), regional dosage rates are important determinants of regional nasal injury following acute diacetyl exposure. One limitation of the model predictions is that they are made assuming constant velocity unidirectional flow rather than cyclic breathing. However, it is thought that predictions under these constant velocity flow conditions are reflective of dosimetry patterns under normal respiration (Andersen and Sarangapani, 1999
An additional limitation is that our study does not model the effect of subchronic or chronic exposure to diacetyl. In mice, a 12-week exposure to 100-ppm diacetyl produces denudation, atrophy, and regeneration of bronchial epithelium with lymphocytic bronchitis seen at lower exposures, effects that may well occur when tissue concentrations are less than 2mM. It is for this reason that the 2mM value discussed in this publication should not be used for assessment of risks associated with chronic exposure scenarios. Our study does suggest the potential importance of changes seen in the nose during subchronic exposures that might affect nasal uptake of diacetyl, including chronic inflammation, squamous metaplasia, respiratory metaplasia of olfactory epithelium, and olfactory epithelial atrophy (Morgan et al., 2008
). CFD-PBPK modeling of subchronic and chronic low-level effects is a future research need. It should also be noted that measurement of URT uptake efficiencies and validation of the model for lower exposure concentrations would also represent a future research need.
In rodents, diacetyl also induces injury in the trachea and bronchi (Hubbs et al., 2008
, Morgan et al., 2008
). Both the nasal cavity and large airways are lined with a pseudostratified columnar mucociliated epithelium, but it is not known if these tissues are of equal sensitivity to diacetyl. To assess this issue, the CFD-PBPK model structure was used to extrapolate tissue concentrations in the trachea. Because there are no measures of tracheal uptake, these represent extrapolations. Extrapolated tracheal diacetyl concentrations exceed 2mM in animals exposed to 200 ppm or higher but not 100 ppm. Injury in the lower airways was not observed at the 100-ppm exposure level but was observed in rats exposed to 200 ppm and higher concentrations. Perhaps, more revealing is the relationship between the degree of tracheal injury versus the predicted tracheal epithelial concentration. These values for the trachea fell entirely within the ranges of values observed for the nasal epithelium (see ). This provides suggestive evidence that the respiratory epithelium of the nose and trachea is of similar sensitivity to diacetyl-induced injury.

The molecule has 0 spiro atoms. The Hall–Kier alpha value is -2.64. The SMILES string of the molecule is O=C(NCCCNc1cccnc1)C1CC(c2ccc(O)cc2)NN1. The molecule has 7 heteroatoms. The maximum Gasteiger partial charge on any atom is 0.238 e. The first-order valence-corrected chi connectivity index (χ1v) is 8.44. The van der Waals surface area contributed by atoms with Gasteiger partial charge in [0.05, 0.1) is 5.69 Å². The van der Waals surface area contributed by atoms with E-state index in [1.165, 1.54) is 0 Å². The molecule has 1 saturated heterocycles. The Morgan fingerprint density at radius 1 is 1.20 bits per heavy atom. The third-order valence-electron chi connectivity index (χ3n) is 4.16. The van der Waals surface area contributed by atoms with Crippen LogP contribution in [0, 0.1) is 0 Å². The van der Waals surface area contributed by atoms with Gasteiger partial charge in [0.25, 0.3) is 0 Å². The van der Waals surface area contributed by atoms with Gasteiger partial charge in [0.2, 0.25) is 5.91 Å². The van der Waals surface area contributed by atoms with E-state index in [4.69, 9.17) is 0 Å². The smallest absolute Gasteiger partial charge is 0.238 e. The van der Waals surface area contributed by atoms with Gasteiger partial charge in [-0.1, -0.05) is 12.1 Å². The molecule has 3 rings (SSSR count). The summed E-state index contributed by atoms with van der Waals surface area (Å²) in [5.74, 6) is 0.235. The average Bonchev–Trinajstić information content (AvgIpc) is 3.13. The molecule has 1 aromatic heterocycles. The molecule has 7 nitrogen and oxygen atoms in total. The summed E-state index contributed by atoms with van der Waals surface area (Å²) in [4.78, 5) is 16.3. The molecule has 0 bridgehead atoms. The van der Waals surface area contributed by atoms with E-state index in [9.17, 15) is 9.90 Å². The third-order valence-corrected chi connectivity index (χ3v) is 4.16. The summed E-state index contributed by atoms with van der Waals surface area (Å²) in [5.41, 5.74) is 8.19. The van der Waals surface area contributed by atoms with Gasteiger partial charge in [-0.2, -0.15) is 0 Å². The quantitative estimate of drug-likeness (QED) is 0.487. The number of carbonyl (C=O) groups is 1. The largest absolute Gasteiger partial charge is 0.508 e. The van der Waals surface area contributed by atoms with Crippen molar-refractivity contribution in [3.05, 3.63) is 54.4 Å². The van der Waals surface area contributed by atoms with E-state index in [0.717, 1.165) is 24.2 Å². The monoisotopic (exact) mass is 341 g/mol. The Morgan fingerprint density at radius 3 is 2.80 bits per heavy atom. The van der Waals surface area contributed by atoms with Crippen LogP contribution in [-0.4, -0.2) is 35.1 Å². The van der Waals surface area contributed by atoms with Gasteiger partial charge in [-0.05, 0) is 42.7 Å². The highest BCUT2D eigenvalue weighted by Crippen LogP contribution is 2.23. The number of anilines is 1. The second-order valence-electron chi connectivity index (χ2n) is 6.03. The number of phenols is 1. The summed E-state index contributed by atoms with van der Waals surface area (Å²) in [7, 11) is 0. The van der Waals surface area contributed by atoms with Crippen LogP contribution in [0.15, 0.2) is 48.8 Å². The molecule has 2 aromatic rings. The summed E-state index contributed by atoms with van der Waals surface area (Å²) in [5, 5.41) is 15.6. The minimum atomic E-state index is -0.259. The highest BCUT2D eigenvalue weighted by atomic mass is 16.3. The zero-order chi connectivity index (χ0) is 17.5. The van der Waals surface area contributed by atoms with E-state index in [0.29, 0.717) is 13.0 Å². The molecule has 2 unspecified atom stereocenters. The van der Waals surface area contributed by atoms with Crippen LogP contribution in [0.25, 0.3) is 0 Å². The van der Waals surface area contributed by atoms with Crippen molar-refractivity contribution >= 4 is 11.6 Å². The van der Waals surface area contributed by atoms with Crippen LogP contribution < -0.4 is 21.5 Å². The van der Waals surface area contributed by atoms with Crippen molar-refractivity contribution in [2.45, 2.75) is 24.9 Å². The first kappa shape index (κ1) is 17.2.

The hybrid CFD-PBPK modeling approach was developed to facilitate rodent-to-man extrapolations (Frederick et al., 1998
). This is accomplished by using the human-specific parameters in the model. This approach was used to predict nasal uptake efficiencies for vinyl acetate which were subsequently confirmed by experimentation (Hinderliter et al., 2005
). Because there is a strong scientific foundation for these models, the output represents informed estimates of human inhalation dosimetric relationships. The model predicts that diacetyl will be scrubbed with less efficiency in the upper airways in the human than in the rodent. In this regard, diacetyl appears similar to acrylic acid, vinyl acetate, and ethyl acrylate (Frederick et al., 1998
; Hinderliter et al., 2005
). From an inhalation risk perspective, reduced scrubbing capacity in the upper airways of the human correlates with increased delivery of material to potentially more sensitive lower airway sites.
The sensitivity analysis of the CFD-PBPK provides insights into important pathways for diacetyl uptake. In general terms, in both the rat and the human uptake efficiency was moderately dependent on metabolism rate (as measured by Vmax